AUGUST 11, 2010 The Hollywood Reporter

Writer claims his own managers stole 'Lottery Ticket'

By Matthew Belloni

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Writer claims his own managers stole 'Lottery Ticket'

AUGUST 11, 2010 | The Hollywood Reporter | By Matthew Belloni

Lottery-Ticket EXCLUSIVE: It's every screenwriter's nightmare: your manager advises you to collaborate with another client, who then takes your idea and develops it into a big movie without including or even telling you.

Those are the allegations in a lawsuit filed in Los Angeles Superior Court today against Evolution Entertainment and managers Brad Kaplan, Oren Koules and Mark Burg, as well as Erik White, the director with a co-"story by" credit on "Lottery Ticket," an Alcon film that Warner Bros will release on August 20.

Screenwriter Tom Huang claims that in 2004, Evolution took him on as a client and helped him develop a treatment for a film called "Gotta Make It Til Morning." Kaplan, a literary manager, then allegedly suggested Huang work with White, another Evolution client, to further develop the idea. After a few meetings, the project didn't go anywhere, and Huang says he thought the movie was dead. That is, until he saw a TV commercial recently for "Lottery Ticket," the Bow Wow, Ice Cube comedy "which he immediately recognized as a derivative work of 'Gotta Make It Til Morning,'" according to the complaint.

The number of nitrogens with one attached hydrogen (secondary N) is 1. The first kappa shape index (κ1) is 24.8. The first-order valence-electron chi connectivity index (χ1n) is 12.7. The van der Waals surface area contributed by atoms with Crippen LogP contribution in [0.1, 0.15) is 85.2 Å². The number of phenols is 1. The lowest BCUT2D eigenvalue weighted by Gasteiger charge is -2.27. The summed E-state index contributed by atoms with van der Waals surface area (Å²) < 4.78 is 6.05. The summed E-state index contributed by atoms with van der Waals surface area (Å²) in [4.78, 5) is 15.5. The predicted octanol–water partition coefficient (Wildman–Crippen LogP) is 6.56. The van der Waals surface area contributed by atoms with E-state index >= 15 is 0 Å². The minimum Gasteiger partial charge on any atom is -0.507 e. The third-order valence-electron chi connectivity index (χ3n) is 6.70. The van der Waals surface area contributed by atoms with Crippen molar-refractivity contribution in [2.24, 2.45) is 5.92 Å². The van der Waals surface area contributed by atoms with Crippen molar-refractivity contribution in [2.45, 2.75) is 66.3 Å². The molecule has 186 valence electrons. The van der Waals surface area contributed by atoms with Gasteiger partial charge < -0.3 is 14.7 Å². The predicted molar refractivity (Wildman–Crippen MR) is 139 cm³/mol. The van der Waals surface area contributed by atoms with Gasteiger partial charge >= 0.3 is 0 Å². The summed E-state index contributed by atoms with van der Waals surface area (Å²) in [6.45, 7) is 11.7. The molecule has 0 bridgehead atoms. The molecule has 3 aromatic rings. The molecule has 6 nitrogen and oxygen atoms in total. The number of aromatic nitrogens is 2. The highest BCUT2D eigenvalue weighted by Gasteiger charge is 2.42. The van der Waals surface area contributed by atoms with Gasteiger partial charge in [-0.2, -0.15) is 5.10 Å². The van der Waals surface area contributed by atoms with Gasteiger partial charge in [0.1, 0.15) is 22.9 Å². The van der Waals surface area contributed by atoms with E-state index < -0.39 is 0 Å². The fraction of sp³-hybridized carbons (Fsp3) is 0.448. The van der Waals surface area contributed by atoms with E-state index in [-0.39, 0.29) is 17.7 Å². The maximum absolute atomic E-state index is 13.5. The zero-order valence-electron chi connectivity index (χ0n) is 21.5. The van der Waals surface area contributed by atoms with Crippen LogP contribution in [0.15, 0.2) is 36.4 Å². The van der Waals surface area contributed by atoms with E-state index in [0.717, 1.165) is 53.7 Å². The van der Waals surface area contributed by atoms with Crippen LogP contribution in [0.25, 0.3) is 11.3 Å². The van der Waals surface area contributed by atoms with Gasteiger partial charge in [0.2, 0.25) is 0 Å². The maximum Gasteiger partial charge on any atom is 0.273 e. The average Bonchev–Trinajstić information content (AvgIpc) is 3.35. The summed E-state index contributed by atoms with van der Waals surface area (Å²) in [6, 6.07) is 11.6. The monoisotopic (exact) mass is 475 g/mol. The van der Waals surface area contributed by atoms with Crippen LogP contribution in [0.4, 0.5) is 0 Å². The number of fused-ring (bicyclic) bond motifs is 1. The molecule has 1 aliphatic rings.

Huang has sued for breach of fiduciary duty, aiding and abetting breach of fiduciary duty, fraud, civil conspiracy, breach of oral contract, promissory estoppel, breach of implied-in-fact-contract and unjust enrichment. Neither Warners nor Alcon is a defendant.

"Kaplan kept the project secret from Huang for six years and attempted to cover up the theft by fraudulently crediting and compensating White for creating the story for 'Lottery Ticket,'" the complaint alleges.

Calls to Evolution, Kaplan, Koules, Burg and White's agent at WME were not immediately returned.

Huang claims to have an email trail between Kaplan, White and himself that proves he created the story, as well as a WGA registration for the treatment used to make the movie.

"Documents do not lie," Huang's lawyer Bryan Freedman tells us. "What makes this case so egregious is that Evolution actually represented Mr. Huang in connection with this very project and then used that position to secretly steal it away. They will be punished."